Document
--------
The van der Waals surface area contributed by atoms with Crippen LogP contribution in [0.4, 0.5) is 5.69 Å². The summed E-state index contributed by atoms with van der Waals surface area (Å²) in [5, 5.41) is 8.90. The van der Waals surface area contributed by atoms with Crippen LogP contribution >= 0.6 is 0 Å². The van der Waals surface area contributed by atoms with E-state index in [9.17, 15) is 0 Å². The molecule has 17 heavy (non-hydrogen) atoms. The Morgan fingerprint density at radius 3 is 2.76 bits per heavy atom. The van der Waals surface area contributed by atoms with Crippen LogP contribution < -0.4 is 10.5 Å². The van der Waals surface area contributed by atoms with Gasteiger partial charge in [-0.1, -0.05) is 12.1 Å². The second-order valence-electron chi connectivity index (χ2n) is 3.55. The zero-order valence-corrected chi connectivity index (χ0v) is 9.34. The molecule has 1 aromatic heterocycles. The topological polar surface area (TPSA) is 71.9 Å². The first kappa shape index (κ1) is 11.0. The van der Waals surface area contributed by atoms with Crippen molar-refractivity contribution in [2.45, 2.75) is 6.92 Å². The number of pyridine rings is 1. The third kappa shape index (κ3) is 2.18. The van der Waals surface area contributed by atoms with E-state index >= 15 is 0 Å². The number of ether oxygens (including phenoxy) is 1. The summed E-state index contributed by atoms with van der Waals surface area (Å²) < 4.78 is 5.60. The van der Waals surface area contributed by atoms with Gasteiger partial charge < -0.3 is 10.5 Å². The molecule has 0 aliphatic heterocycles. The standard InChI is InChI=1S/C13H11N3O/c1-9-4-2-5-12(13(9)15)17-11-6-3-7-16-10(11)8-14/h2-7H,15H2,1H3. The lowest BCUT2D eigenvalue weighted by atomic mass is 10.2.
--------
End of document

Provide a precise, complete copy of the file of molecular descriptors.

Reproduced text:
The van der Waals surface area contributed by atoms with Crippen LogP contribution in [0.4, 0.5) is 5.69 Å². The summed E-state index contributed by atoms with van der Waals surface area (Å²) in [5, 5.41) is 8.90. The van der Waals surface area contributed by atoms with Crippen LogP contribution >= 0.6 is 0 Å². The van der Waals surface area contributed by atoms with E-state index in [9.17, 15) is 0 Å². The molecule has 17 heavy (non-hydrogen) atoms. The Morgan fingerprint density at radius 3 is 2.76 bits per heavy atom. The van der Waals surface area contributed by atoms with Crippen LogP contribution < -0.4 is 10.5 Å². The van der Waals surface area contributed by atoms with Gasteiger partial charge in [-0.1, -0.05) is 12.1 Å². The second-order valence-electron chi connectivity index (χ2n) is 3.55. The zero-order valence-corrected chi connectivity index (χ0v) is 9.34. The molecule has 1 aromatic heterocycles. The topological polar surface area (TPSA) is 71.9 Å². The first kappa shape index (κ1) is 11.0. The van der Waals surface area contributed by atoms with Crippen molar-refractivity contribution in [2.45, 2.75) is 6.92 Å². The number of pyridine rings is 1. The third kappa shape index (κ3) is 2.18. The van der Waals surface area contributed by atoms with E-state index >= 15 is 0 Å². The number of ether oxygens (including phenoxy) is 1. The summed E-state index contributed by atoms with van der Waals surface area (Å²) < 4.78 is 5.60. The van der Waals surface area contributed by atoms with Gasteiger partial charge < -0.3 is 10.5 Å². The molecule has 0 aliphatic heterocycles. The standard InChI is InChI=1S/C13H11N3O/c1-9-4-2-5-12(13(9)15)17-11-6-3-7-16-10(11)8-14/h2-7H,15H2,1H3. The lowest BCUT2D eigenvalue weighted by atomic mass is 10.2.